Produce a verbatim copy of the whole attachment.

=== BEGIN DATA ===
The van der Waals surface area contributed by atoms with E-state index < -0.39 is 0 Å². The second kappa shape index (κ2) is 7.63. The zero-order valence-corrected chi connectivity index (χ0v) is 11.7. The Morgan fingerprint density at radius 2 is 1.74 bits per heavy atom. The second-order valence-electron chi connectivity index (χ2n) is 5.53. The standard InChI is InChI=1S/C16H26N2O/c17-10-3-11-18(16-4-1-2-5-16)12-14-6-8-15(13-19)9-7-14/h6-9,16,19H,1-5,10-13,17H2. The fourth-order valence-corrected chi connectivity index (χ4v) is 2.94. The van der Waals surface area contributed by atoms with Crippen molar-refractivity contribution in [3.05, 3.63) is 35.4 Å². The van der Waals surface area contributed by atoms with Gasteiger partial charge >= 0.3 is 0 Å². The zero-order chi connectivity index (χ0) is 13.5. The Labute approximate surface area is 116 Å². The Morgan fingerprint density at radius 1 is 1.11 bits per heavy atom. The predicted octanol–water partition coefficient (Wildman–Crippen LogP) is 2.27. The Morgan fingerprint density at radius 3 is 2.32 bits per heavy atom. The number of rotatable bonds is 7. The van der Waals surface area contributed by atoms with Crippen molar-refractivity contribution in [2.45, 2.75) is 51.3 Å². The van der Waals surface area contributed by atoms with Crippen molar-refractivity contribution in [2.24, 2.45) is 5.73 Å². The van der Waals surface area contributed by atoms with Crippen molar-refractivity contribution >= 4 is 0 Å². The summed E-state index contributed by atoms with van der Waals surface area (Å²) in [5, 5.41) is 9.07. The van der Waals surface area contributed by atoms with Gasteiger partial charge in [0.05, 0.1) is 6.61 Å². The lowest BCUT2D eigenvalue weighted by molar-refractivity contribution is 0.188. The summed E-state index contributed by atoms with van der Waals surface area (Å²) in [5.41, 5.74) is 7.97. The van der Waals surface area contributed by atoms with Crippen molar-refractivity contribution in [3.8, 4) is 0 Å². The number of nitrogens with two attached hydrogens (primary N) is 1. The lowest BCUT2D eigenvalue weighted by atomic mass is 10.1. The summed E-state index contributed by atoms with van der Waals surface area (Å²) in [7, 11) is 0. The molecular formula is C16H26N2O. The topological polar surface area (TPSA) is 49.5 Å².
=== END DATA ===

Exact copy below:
The van der Waals surface area contributed by atoms with E-state index < -0.39 is 0 Å². The second kappa shape index (κ2) is 7.63. The zero-order valence-corrected chi connectivity index (χ0v) is 11.7. The Morgan fingerprint density at radius 2 is 1.74 bits per heavy atom. The second-order valence-electron chi connectivity index (χ2n) is 5.53. The standard InChI is InChI=1S/C16H26N2O/c17-10-3-11-18(16-4-1-2-5-16)12-14-6-8-15(13-19)9-7-14/h6-9,16,19H,1-5,10-13,17H2. The fourth-order valence-corrected chi connectivity index (χ4v) is 2.94. The van der Waals surface area contributed by atoms with Crippen molar-refractivity contribution in [3.05, 3.63) is 35.4 Å². The van der Waals surface area contributed by atoms with Gasteiger partial charge >= 0.3 is 0 Å². The zero-order chi connectivity index (χ0) is 13.5. The Labute approximate surface area is 116 Å². The Morgan fingerprint density at radius 1 is 1.11 bits per heavy atom. The predicted octanol–water partition coefficient (Wildman–Crippen LogP) is 2.27. The Morgan fingerprint density at radius 3 is 2.32 bits per heavy atom. The number of rotatable bonds is 7. The van der Waals surface area contributed by atoms with Crippen molar-refractivity contribution in [2.45, 2.75) is 51.3 Å². The van der Waals surface area contributed by atoms with Crippen molar-refractivity contribution in [2.24, 2.45) is 5.73 Å². The van der Waals surface area contributed by atoms with Crippen molar-refractivity contribution >= 4 is 0 Å². The summed E-state index contributed by atoms with van der Waals surface area (Å²) in [5, 5.41) is 9.07. The van der Waals surface area contributed by atoms with Gasteiger partial charge in [0.05, 0.1) is 6.61 Å². The lowest BCUT2D eigenvalue weighted by molar-refractivity contribution is 0.188. The summed E-state index contributed by atoms with van der Waals surface area (Å²) in [5.41, 5.74) is 7.97. The van der Waals surface area contributed by atoms with Crippen molar-refractivity contribution in [3.8, 4) is 0 Å². The number of nitrogens with two attached hydrogens (primary N) is 1. The lowest BCUT2D eigenvalue weighted by atomic mass is 10.1. The summed E-state index contributed by atoms with van der Waals surface area (Å²) in [7, 11) is 0. The molecular formula is C16H26N2O. The topological polar surface area (TPSA) is 49.5 Å².